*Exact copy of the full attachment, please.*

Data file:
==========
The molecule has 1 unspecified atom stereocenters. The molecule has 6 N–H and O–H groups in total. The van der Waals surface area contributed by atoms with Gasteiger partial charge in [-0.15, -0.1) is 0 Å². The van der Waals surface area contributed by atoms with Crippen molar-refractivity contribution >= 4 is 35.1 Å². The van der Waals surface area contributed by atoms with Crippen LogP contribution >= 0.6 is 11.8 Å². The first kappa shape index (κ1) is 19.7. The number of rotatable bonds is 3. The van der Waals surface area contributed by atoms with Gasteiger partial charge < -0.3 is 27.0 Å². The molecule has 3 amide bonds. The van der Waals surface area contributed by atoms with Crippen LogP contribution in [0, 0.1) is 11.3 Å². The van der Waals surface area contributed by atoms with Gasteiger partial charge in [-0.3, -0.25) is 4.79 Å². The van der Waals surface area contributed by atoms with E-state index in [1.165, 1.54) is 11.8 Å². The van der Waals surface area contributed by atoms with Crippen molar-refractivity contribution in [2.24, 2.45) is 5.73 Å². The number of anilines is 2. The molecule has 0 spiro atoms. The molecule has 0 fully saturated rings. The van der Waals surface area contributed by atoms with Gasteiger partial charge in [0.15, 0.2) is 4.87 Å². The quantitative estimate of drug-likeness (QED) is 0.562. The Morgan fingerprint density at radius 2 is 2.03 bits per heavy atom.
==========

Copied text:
The molecule has 1 unspecified atom stereocenters. The molecule has 6 N–H and O–H groups in total. The van der Waals surface area contributed by atoms with Gasteiger partial charge in [-0.15, -0.1) is 0 Å². The van der Waals surface area contributed by atoms with Crippen molar-refractivity contribution >= 4 is 35.1 Å². The van der Waals surface area contributed by atoms with Crippen LogP contribution >= 0.6 is 11.8 Å². The first kappa shape index (κ1) is 19.7. The number of rotatable bonds is 3. The van der Waals surface area contributed by atoms with Gasteiger partial charge < -0.3 is 27.0 Å². The molecule has 3 amide bonds. The van der Waals surface area contributed by atoms with Crippen LogP contribution in [0, 0.1) is 11.3 Å². The van der Waals surface area contributed by atoms with Gasteiger partial charge in [-0.3, -0.25) is 4.79 Å². The van der Waals surface area contributed by atoms with E-state index in [1.165, 1.54) is 11.8 Å². The van der Waals surface area contributed by atoms with Crippen molar-refractivity contribution in [2.24, 2.45) is 5.73 Å². The number of anilines is 2. The molecule has 0 spiro atoms. The molecule has 0 fully saturated rings. The van der Waals surface area contributed by atoms with Gasteiger partial charge in [0.15, 0.2) is 4.87 Å². The quantitative estimate of drug-likeness (QED) is 0.562. The Morgan fingerprint density at radius 2 is 2.03 bits per heavy atom.